I really love collage, and in fact I’m drawn to all sorts of art forms that reassemble scraps of other things: quilts, mosaics, stained glass, and sculptural assemblage. I only took one collage class in high school (I went to an arts high school, the Educational Center for the Arts in New Haven–which, BTW, needs a better website), but it has stuck with me as a favorite medium.

However, it’s not easy to get the materials I have in mind here. I don’t have a big pile of things to cut up, and although I could probably get one by soliciting people’s old magazines on the local Yahoogroup, I’d then have to get rid of them again in a few months (no curbside recycling, or even any recycling center in town). I don’t have access to high-quality printers or copy machines. I haven’t even been able to find rubber cement. Plus, unlike when I was doing collage in high school, I’m very aware of copyright issues (tip of the keyboard to the creator of beautiful collages and digital collages, Alicia Buelow, for the link) and I don’t want to steal other people’s work to make my own. And on top of that, as much as I like the physical cut-and-paste of making traditional collage, there are other wonderful collage possibilities there that require darkroom or computer technologies. Here I am with the gift of time in which to explore them. So in addition to using painted papers and detritus (tape unraveled from cassettes, foil candy wrappers), I thought this was a good moment to learn to use an image editing program.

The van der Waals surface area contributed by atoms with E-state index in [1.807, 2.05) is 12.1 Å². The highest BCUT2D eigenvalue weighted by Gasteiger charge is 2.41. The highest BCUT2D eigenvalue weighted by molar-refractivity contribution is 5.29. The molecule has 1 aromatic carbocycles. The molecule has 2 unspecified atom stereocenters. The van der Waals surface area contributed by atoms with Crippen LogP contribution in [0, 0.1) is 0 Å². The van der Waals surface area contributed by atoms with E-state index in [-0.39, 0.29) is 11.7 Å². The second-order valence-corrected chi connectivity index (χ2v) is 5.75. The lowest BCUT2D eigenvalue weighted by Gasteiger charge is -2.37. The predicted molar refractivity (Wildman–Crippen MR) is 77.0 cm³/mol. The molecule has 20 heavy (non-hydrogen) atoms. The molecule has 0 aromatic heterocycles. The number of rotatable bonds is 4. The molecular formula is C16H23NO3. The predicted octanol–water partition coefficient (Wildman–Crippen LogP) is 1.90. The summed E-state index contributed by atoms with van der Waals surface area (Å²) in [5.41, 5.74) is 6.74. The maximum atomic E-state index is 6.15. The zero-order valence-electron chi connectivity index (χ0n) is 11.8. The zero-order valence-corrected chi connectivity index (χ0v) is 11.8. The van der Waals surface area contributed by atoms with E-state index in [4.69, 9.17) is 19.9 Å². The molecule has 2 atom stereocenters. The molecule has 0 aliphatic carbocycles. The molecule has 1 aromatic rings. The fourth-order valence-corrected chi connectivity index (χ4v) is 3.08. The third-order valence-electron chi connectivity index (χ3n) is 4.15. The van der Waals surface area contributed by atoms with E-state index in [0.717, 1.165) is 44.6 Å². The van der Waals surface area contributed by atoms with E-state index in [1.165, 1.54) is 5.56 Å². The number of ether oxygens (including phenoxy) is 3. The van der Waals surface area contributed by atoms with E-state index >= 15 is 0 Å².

So I’ve downloaded GIMP, a “software libre” product from the Free Software Foundation. (My term. They prefer “free software” to “open source,” but the problem with the term “free software” is it implies the issue is “no cost,” when what they mean is “free as in speech.” The solution? Turn to a language in which there are two words for these two very different meanings of “free.” Spanish would use “gratis” for “free beer,” “libre” for “free speech.” Hence, “software libre,” which has the advantage of sounding like a cocktail.) It works like Adobe Photoshop, as far as I understand Photoshop; the price put Photoshop itself right out of my range. I looked it up when I first had the plan to learn digital collage, but the version I would want was $650, and that’s one of the cheaper ones. I’m not willing to pay that much for something I may or may not use much, and now that I know there are “software libre” alternatives, I’m not willing to pay it even if I end up using it a lot, unless GIMP proves to be inadequate to the task. So, Adobe, you’ve just driven another potential consumer into the arms of non-proprietary software. Proprietary software creators, be warned.

Some digital collages by contemporary artists